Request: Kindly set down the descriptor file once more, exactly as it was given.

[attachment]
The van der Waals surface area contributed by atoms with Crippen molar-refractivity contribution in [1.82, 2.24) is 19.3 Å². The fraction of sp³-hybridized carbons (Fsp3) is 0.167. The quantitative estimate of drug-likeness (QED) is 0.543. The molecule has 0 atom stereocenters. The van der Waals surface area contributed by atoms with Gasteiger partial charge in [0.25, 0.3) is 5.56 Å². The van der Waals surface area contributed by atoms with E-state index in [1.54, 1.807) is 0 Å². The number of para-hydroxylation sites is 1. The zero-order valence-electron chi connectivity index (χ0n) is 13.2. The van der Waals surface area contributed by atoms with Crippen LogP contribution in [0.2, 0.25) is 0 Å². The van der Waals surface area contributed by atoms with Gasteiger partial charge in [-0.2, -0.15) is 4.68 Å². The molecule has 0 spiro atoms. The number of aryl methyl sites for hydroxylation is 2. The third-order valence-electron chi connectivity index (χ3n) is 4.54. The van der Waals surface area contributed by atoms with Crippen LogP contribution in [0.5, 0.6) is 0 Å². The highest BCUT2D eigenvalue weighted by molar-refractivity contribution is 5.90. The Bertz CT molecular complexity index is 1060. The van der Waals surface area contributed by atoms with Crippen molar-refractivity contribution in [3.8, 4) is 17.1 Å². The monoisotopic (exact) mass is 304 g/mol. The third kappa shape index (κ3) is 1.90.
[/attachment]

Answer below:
The van der Waals surface area contributed by atoms with Crippen molar-refractivity contribution in [1.82, 2.24) is 19.3 Å². The fraction of sp³-hybridized carbons (Fsp3) is 0.167. The quantitative estimate of drug-likeness (QED) is 0.543. The molecule has 0 atom stereocenters. The van der Waals surface area contributed by atoms with Gasteiger partial charge in [0.25, 0.3) is 5.56 Å². The van der Waals surface area contributed by atoms with E-state index in [1.54, 1.807) is 0 Å². The number of para-hydroxylation sites is 1. The zero-order valence-electron chi connectivity index (χ0n) is 13.2. The van der Waals surface area contributed by atoms with Crippen LogP contribution in [0.2, 0.25) is 0 Å². The van der Waals surface area contributed by atoms with Gasteiger partial charge in [-0.2, -0.15) is 4.68 Å². The molecule has 0 spiro atoms. The number of aryl methyl sites for hydroxylation is 2. The third-order valence-electron chi connectivity index (χ3n) is 4.54. The van der Waals surface area contributed by atoms with Crippen LogP contribution in [0.5, 0.6) is 0 Å². The highest BCUT2D eigenvalue weighted by molar-refractivity contribution is 5.90. The Bertz CT molecular complexity index is 1060. The van der Waals surface area contributed by atoms with Crippen molar-refractivity contribution in [3.8, 4) is 17.1 Å². The monoisotopic (exact) mass is 304 g/mol. The third kappa shape index (κ3) is 1.90.